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How to find angle Electric field makes to x-axis?

  1. Jan 28, 2015 #1
    1. The problem statement, all variables and given/known data
    Find the angle that Earrow.gif makes with the positive x axis:
    (Consider vectors above the x axis to make positive angles and vectors below the x axis to make negative angles.)
    2. Relevant equations
    pheta = arctan (Ex/Ey)
    tan(pheta) = Ex/Ey

    3. The attempt at a solution
    I already found that Ex= -2 N/C and Ey= -2 and IEI = 2.83 N/C
    So I tried pheta = arctan (-2/-2) = 45 degrees but it's still marked incorrect.
  2. jcsd
  3. Jan 28, 2015 #2


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    Hello and welcome to PF!

    Try to decide which quadrant of the x-y plane the E vector points in. Note the signs of the x and y components.

    The arctan function of many calculators will only return angles between -90 and + 90 degrees (i.e., 1st and 4th quadrants).
  4. Jan 28, 2015 #3
    I wasn't sure about this so I tried +45 degrees and -45 degrees, but those are wrong. Would subtracting from 180 or 360 help?
  5. Jan 28, 2015 #4


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    Did you make a sketch showing the E vector in the x-y plane? Can you see from the sketch the answer for the angle? To get the answer, you shouldn't have to use your calculator.
  6. Jan 28, 2015 #5
    I drew one, but can't get it to upload. So since both values are negative, it would be in quadrant 3, but I'm still confused about finding pheta.
    Since Ex and Ey make a triangle with the y and x axis and we want to use tan, is pheta 90 degrees?
  7. Jan 28, 2015 #6
    Never mind. I tried doing pheta = arcos of (-2/2.83) = -135degrees (since quadrant 3)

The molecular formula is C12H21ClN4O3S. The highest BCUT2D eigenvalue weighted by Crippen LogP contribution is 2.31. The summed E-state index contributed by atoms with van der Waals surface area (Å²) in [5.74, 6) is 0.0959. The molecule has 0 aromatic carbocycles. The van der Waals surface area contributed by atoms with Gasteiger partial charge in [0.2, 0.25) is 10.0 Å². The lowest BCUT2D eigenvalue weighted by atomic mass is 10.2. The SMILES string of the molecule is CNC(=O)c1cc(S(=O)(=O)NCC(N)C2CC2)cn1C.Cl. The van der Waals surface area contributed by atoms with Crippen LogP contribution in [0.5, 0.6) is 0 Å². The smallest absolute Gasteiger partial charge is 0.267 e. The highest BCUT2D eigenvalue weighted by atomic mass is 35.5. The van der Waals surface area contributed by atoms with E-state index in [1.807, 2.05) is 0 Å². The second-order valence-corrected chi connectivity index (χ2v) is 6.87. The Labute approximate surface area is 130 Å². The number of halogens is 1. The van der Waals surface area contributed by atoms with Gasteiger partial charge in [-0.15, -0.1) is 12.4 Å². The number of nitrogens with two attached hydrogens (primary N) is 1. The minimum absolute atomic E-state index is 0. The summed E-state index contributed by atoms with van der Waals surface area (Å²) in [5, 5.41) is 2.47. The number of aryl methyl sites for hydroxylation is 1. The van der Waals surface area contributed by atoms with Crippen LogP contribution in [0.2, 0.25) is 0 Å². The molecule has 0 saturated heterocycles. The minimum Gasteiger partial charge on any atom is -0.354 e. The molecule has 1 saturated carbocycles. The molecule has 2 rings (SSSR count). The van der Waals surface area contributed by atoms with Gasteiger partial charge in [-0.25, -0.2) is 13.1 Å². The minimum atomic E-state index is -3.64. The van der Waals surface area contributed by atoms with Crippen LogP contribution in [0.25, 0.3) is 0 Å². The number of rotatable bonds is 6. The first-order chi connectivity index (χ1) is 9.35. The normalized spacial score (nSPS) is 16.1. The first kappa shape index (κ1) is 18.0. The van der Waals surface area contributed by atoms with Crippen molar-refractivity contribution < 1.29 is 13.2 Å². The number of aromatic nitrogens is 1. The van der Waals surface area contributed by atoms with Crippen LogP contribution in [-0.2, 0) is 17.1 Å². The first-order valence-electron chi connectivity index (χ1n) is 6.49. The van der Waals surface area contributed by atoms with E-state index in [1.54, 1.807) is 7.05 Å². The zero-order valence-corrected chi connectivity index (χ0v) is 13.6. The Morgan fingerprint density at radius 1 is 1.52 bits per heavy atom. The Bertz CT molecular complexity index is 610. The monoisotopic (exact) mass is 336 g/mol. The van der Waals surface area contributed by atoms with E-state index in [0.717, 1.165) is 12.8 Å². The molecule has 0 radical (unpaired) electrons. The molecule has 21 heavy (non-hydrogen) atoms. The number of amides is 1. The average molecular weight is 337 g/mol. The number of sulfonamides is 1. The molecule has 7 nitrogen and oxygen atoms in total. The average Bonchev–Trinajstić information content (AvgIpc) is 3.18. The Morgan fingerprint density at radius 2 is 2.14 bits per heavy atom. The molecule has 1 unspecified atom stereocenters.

and that's correct, but I don't really get why it works...

    Is it because the angle you get is the outside angle to the triangle? (Sorry this sounds really weird without the picture.)

    Thank you for your help though!
    Last edited: Jan 28, 2015
  8. Jan 28, 2015 #7


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    The arctan function cannot tell how the individual signs of any vector components are distributed between the numerator or denominator of the ratio that forms its argument. It only sees the result of any such division.

    A positive valued argument may indicate a vector in the first quadrant (two positive values for the ratio) or in the third quadrant (two negatives yielding a positive valued argument). A negative argument could mean a vector in either the 2nd or 4th quadrant.

    Because of this ambiguity which cannot be avoided with a single function argument, the arctan function is constrained to only return angles in the 1st and 4th quadrants. It's up to you to sort out the actual quadrant and translate the result accordingly.

    Many calculators and programming languages also have the atan2() function which takes two arguments, one for the numerator and one for the denominator of the ratio. It then has access to the individual signs of the vector components and will return a result assigned to the correct quadrant.
  9. Jan 28, 2015 #8


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    Suppose you had a vector with x component +2 and y component +2. If you use the arctan function on your calculator to find the angle, you get ##arctan(\frac{+2}{+2}) = arctan(1)= 45^o##. This is correct for the angle as measured counterclockwise from the positive x axis.

    In your case, you have a vector with x component -2 and y component -2. Your calculator gives ##arctan(\frac{-2}{-2}) = arctan(1)= 45^o##. This is not the correct angle as measured from the positive x axis. You can see why your calculator can't handle this correctly since it naturally treats ##\frac{-2}{-2}## as identical to ##\frac{+2}{+2}##. In other words, your calculator's arctan function can't tell the difference between a vector in the first quadrant and a vector in the third quadrant. Likewise, it can't distinguish between a vector in the 4th quadrant and vector in the 2nd quadrant.

    Generally, your calculator will give the correct answer for vectors in the 1st and 4th quadrants. For the 2nd and 3rd quadrants, adding 180 degrees to what your calculator gives you will give the correct answer for the angle as measured counterclockwise from the positive x-axis. For example, in your case, your calculator gave an answer of 45 degrees. But a rough sketch of the vector shows that it is in the third quadrant. If you add 180 to 45 you get 225 degrees as measured counterclockwise from the positive x axis; or, as they say, 225 degrees "above the x axis". You can see that this is the same as 135 degrees "below" the x axis (i.e., 135 degrees clockwise from the positive x axis.)

    To be safe, it is always a good idea to draw a sketch of the vector. Then you can construct your own right triangle on the sketch and use simple trig on the triangle to find the direction of the vector.
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